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Barkhausen Institut

Smart Home Testbed Platform


1.IoT devices for SmartHomes gain a lot of attention in recent years. From smart speakers from amazon and google to smart windows, fridges, lights, etc. They use their own communication technology (Wifi, Bluetooth, ZigBee, ...) and their own protocols to integrate in your smart home.

2.There are many open questions in that regard. Security, privacy, resourcefulness, lifecycle management, etc. Two Questions we focused on were

  1. What wireless communication technologies are currently available and what are their benefits, shortcomings and limitations?
  2. Is it possible to integrate products from multiple vendors using different communiation technologies into ONE network/SmartHome system? And how?

Available Technologies

When deciding on a certain brand from an IoT vendor, they usually settled on using one or two different communication technologies. We focused on the wireless transmission, as there are solutions with many different characteristics. This is usually power consumption, robustness against interference, achievable data rate, latency, network scaling and others. Since each application has its own communication requirement and the environments may differ, no technology fits them all. For that reason we researched about available techs, their properties as well as where and how there are embedded in various products.

Within a Smart Home a multitude of IoT sensors and actors such as presence detectors, door opening sensors, lighting and thermostats interact jointly and wireless using diverse wireless protocols. An intelligent control allows automation to several processes within the household. As an example to save energy, dishwasher and washing machine can be programmed such that they only run if enough electricity is produced by an on-site solar panel. However, with such vast automation, great concern for security vulnerabilities can arise, where mitigations need to be researched and tested.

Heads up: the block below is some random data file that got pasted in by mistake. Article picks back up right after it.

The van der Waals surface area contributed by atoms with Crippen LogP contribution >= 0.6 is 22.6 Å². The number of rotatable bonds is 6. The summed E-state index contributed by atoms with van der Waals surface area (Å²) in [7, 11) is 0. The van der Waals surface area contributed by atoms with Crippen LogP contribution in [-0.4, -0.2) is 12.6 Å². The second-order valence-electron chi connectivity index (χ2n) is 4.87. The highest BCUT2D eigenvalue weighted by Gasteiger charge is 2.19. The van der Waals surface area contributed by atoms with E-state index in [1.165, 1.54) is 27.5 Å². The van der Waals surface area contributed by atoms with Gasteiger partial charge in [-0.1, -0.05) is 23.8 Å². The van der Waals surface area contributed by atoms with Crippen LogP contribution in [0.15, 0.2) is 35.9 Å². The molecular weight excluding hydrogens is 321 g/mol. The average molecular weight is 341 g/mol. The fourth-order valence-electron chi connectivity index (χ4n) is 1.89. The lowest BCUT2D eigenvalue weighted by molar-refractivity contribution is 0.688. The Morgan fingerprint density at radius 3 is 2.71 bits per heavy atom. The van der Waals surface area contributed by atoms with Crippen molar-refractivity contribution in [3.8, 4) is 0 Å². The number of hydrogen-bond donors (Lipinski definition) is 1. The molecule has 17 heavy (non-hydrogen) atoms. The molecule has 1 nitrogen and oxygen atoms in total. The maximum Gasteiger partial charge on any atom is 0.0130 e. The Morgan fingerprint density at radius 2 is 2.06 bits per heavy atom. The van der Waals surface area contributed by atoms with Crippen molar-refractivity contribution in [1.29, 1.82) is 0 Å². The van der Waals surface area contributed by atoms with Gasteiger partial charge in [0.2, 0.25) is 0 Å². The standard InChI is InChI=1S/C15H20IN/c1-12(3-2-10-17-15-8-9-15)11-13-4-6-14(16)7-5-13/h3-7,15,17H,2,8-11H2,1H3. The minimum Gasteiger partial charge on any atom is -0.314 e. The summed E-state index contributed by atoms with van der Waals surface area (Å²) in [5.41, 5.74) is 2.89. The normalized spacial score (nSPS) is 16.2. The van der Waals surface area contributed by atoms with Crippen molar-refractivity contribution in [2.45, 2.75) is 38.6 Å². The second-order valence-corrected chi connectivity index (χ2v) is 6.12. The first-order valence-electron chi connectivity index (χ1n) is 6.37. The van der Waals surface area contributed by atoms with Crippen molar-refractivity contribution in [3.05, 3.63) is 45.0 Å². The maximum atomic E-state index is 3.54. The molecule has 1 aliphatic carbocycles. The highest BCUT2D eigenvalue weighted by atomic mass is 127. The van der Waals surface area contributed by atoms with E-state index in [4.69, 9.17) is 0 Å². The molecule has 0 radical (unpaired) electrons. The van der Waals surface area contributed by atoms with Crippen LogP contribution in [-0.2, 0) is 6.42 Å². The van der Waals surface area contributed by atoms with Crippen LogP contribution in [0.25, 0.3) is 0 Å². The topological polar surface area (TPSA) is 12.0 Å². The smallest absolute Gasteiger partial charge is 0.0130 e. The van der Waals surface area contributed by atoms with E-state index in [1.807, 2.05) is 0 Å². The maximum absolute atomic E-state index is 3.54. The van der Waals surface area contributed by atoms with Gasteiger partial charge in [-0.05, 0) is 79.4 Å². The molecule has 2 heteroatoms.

At the Barkhausen Institute we developed a demonstrator that shows basic possibilities of home automation. In particular, we dedicated a hallway to house different commercial devices such as presence detectors, colored lights, audio devices and RFID readers. These items are integrated into several processes, such that only authorized users can receive sweets from a sweets dispenser. Despite this illustrative aspect of the setup, the installation will serve as a context for further demos in the area of IoT and can enable demonstrations and research on security and privacy concepts.


Before we setup the system in reality, we had prepared a 3D rendering of the envisioned setup. This way, we could already imagine its appearance and envision possible use cases and demonstrations. 


Within the current setup, a multitude of devices and mobile standards are interconnected, as is shown in this block diagram.